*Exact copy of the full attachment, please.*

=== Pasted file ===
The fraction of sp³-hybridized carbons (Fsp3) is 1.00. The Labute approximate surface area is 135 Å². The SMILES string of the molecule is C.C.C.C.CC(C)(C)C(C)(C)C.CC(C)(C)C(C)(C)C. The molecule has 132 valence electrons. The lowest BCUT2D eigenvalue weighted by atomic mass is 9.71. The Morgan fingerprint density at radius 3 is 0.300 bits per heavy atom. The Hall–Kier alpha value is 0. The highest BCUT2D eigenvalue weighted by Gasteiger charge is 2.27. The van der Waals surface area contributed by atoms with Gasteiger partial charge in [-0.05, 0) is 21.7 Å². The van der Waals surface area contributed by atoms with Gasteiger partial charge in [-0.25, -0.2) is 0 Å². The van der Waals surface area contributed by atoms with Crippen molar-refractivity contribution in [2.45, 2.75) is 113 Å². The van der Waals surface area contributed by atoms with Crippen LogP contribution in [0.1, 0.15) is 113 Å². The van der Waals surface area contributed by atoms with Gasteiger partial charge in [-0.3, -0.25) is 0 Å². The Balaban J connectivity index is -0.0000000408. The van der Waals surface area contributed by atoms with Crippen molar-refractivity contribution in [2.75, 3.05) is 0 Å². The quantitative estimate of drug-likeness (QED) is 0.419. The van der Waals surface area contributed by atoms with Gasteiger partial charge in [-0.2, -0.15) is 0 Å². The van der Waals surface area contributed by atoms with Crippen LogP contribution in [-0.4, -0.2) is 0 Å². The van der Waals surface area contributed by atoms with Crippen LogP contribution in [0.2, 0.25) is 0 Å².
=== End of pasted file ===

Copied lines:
The fraction of sp³-hybridized carbons (Fsp3) is 1.00. The Labute approximate surface area is 135 Å². The SMILES string of the molecule is C.C.C.C.CC(C)(C)C(C)(C)C.CC(C)(C)C(C)(C)C. The molecule has 132 valence electrons. The lowest BCUT2D eigenvalue weighted by atomic mass is 9.71. The Morgan fingerprint density at radius 3 is 0.300 bits per heavy atom. The Hall–Kier alpha value is 0. The highest BCUT2D eigenvalue weighted by Gasteiger charge is 2.27. The van der Waals surface area contributed by atoms with Gasteiger partial charge in [-0.05, 0) is 21.7 Å². The van der Waals surface area contributed by atoms with Gasteiger partial charge in [-0.25, -0.2) is 0 Å². The van der Waals surface area contributed by atoms with Crippen molar-refractivity contribution in [2.45, 2.75) is 113 Å². The van der Waals surface area contributed by atoms with Crippen LogP contribution in [0.1, 0.15) is 113 Å². The van der Waals surface area contributed by atoms with Gasteiger partial charge in [-0.3, -0.25) is 0 Å². The Balaban J connectivity index is -0.0000000408. The van der Waals surface area contributed by atoms with Crippen molar-refractivity contribution in [2.75, 3.05) is 0 Å². The quantitative estimate of drug-likeness (QED) is 0.419. The van der Waals surface area contributed by atoms with Gasteiger partial charge in [-0.2, -0.15) is 0 Å². The van der Waals surface area contributed by atoms with Crippen LogP contribution in [-0.4, -0.2) is 0 Å². The van der Waals surface area contributed by atoms with Crippen LogP contribution in [0.2, 0.25) is 0 Å².